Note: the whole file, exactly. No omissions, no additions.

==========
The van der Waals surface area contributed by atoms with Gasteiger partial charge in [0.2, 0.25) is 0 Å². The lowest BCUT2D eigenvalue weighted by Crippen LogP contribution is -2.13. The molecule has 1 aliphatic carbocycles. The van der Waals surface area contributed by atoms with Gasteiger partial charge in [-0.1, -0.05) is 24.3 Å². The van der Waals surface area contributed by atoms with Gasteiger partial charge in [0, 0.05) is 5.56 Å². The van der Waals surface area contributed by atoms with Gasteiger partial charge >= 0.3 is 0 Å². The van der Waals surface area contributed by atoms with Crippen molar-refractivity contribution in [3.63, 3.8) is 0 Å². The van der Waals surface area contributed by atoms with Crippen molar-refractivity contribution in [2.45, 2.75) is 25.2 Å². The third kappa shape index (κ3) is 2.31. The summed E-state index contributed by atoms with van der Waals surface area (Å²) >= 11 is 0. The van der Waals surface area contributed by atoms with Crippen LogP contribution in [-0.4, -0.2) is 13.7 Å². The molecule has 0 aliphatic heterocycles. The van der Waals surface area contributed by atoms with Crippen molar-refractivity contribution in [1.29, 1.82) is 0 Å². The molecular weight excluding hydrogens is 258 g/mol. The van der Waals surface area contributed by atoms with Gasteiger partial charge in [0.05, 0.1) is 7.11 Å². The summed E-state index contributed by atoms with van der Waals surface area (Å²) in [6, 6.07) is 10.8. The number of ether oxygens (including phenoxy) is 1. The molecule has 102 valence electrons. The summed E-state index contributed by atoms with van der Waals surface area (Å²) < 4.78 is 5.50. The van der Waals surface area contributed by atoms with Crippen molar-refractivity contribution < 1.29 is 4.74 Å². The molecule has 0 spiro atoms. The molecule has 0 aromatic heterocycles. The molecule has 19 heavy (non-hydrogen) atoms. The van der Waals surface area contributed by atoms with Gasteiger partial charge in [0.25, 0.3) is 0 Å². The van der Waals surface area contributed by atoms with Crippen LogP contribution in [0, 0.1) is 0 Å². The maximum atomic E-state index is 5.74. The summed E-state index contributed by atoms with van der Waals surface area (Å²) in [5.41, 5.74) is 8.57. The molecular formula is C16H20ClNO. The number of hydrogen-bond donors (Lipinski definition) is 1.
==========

The van der Waals surface area contributed by atoms with Gasteiger partial charge in [0.2, 0.25) is 0 Å². The lowest BCUT2D eigenvalue weighted by Crippen LogP contribution is -2.13. The molecule has 1 aliphatic carbocycles. The van der Waals surface area contributed by atoms with Gasteiger partial charge in [-0.1, -0.05) is 24.3 Å². The van der Waals surface area contributed by atoms with Gasteiger partial charge in [0, 0.05) is 5.56 Å². The van der Waals surface area contributed by atoms with Gasteiger partial charge >= 0.3 is 0 Å². The van der Waals surface area contributed by atoms with Crippen molar-refractivity contribution in [3.63, 3.8) is 0 Å². The van der Waals surface area contributed by atoms with Crippen molar-refractivity contribution in [2.45, 2.75) is 25.2 Å². The third kappa shape index (κ3) is 2.31. The summed E-state index contributed by atoms with van der Waals surface area (Å²) >= 11 is 0. The van der Waals surface area contributed by atoms with Crippen LogP contribution in [-0.4, -0.2) is 13.7 Å². The molecule has 0 aliphatic heterocycles. The van der Waals surface area contributed by atoms with Crippen molar-refractivity contribution in [1.29, 1.82) is 0 Å². The molecular weight excluding hydrogens is 258 g/mol. The van der Waals surface area contributed by atoms with Gasteiger partial charge in [0.05, 0.1) is 7.11 Å². The summed E-state index contributed by atoms with van der Waals surface area (Å²) in [6, 6.07) is 10.8. The number of ether oxygens (including phenoxy) is 1. The molecule has 102 valence electrons. The summed E-state index contributed by atoms with van der Waals surface area (Å²) < 4.78 is 5.50. The van der Waals surface area contributed by atoms with Crippen molar-refractivity contribution < 1.29 is 4.74 Å². The molecule has 0 spiro atoms. The molecule has 0 aromatic heterocycles. The molecule has 19 heavy (non-hydrogen) atoms. The van der Waals surface area contributed by atoms with Gasteiger partial charge in [0.25, 0.3) is 0 Å². The van der Waals surface area contributed by atoms with Crippen LogP contribution in [0, 0.1) is 0 Å². The maximum atomic E-state index is 5.74. The summed E-state index contributed by atoms with van der Waals surface area (Å²) in [5.41, 5.74) is 8.57. The molecular formula is C16H20ClNO. The number of hydrogen-bond donors (Lipinski definition) is 1.